Its polar glacial setting, sea ice cover, and great depth combine to make the Antarctic continental shelf a unique sedimentary environment. A myriad of glacial settings occurs along the Pacific Sector of the Antarctic continental margin, which extends from the Antarctic Peninsula to the Ross Sea. These range from vast ice shelves, the largest being the Ross Ice Shelf, to mountainous coasts where valley glaciers flow into the sea. The Ross Sea continental shelf is the most thoroughly studied portion of the margin.

At present, outlet glaciers play the greatest role in delivering sediment to the continental shelf. Many sediment-laden icebergs have been observed in the region, but most are relatively small. Large ice shelves deposit the bulk of their debris near their grounding lines. Large tabular icebergs calved from the ice shelves are therefore mostly barren of sediment. The concentration of ice-rafted debris in surface sediments decreases sharply seaward of the continental shelf, which implies that most debris-laden icebergs melt before reaching the South Pacific Ocean. Even on the continental shelf, ice-rafted debris comprises a relatively small proportion of surface sediments. Sediments of the inner shelf consist mainly of terrigenous silt, with variable concentrations of siliceous biogenic material (mostly diatom frustules). The only areas where marine currents are winnowing fine-grained sediments to produce coarse-grained deposits is on shallow banks and at the shelf edge and upper slope. Sediment gravity flow processes are active sedimentary agents on the continental slope and on those portions of the continental shelf where glacial erosion has resulted in steep gradients. Piston cores have penetrated through these surface sediments into relict deposits that are mainly of glacial origin. These include glacial marine sediments as well as till.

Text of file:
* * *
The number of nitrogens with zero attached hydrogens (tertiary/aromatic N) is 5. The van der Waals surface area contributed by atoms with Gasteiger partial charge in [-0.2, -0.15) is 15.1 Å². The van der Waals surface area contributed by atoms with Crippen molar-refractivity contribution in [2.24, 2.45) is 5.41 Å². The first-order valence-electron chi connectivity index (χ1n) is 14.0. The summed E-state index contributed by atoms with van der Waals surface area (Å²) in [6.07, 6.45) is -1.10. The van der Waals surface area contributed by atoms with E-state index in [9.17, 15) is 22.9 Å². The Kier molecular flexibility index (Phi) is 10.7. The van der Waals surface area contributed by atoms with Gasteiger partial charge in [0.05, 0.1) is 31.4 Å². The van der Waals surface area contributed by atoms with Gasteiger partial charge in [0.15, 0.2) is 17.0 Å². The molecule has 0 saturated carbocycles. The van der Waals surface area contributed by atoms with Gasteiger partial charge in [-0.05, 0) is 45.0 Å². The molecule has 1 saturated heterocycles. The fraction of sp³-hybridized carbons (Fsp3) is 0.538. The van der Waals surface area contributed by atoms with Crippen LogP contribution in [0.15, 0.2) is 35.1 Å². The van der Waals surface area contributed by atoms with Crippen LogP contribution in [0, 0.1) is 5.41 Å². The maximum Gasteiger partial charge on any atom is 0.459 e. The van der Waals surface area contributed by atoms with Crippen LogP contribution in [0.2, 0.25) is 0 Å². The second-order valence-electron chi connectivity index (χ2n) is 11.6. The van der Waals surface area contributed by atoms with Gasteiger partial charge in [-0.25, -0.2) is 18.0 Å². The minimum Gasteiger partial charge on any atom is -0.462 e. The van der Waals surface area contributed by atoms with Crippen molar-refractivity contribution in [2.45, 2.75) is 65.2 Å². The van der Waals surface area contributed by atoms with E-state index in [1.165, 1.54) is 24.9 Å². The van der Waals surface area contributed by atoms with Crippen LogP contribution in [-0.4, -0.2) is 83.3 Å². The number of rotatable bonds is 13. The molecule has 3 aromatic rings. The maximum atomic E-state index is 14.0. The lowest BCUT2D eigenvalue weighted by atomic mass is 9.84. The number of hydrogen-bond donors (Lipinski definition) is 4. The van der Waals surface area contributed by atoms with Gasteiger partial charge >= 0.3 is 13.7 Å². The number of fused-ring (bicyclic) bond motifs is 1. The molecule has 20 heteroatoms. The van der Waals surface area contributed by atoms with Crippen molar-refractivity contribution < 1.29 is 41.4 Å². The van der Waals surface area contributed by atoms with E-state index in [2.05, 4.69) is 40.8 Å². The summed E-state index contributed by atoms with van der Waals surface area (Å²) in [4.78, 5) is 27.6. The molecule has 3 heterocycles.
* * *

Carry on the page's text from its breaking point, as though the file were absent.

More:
An extensive belt of fine-grained terrigenous sediment surrounds the Antarctic continent. The northern limits of this belt corresponds approximately with a divergence in the direction of bottom current flow directions. Turbidity currents also play an active role in the dispersal of terrigenous sediments on the abyssal floor. An extensive siliceous ooze belt is situated north of the terrigenous sediment belt and coresponds approximately to the Antarctic Convergence. North of this belt, calcareous sediments blanket those portions of the abyssal floor that are shallower than 4,500 m, which is taken as the level of the Carbonate Compensation Depth. Below this, pelagic clays are accumulating. This overall sediment distribution pattern is disrupted by strong bottom currents, which winnow fine-grained sediments as they settle to the seafloor and actually scour the seafloor in some areas. Bottom photographs show lag deposits and current ripples within scour zones. These scour zones are also marked by extensive zones of manganese deposits.

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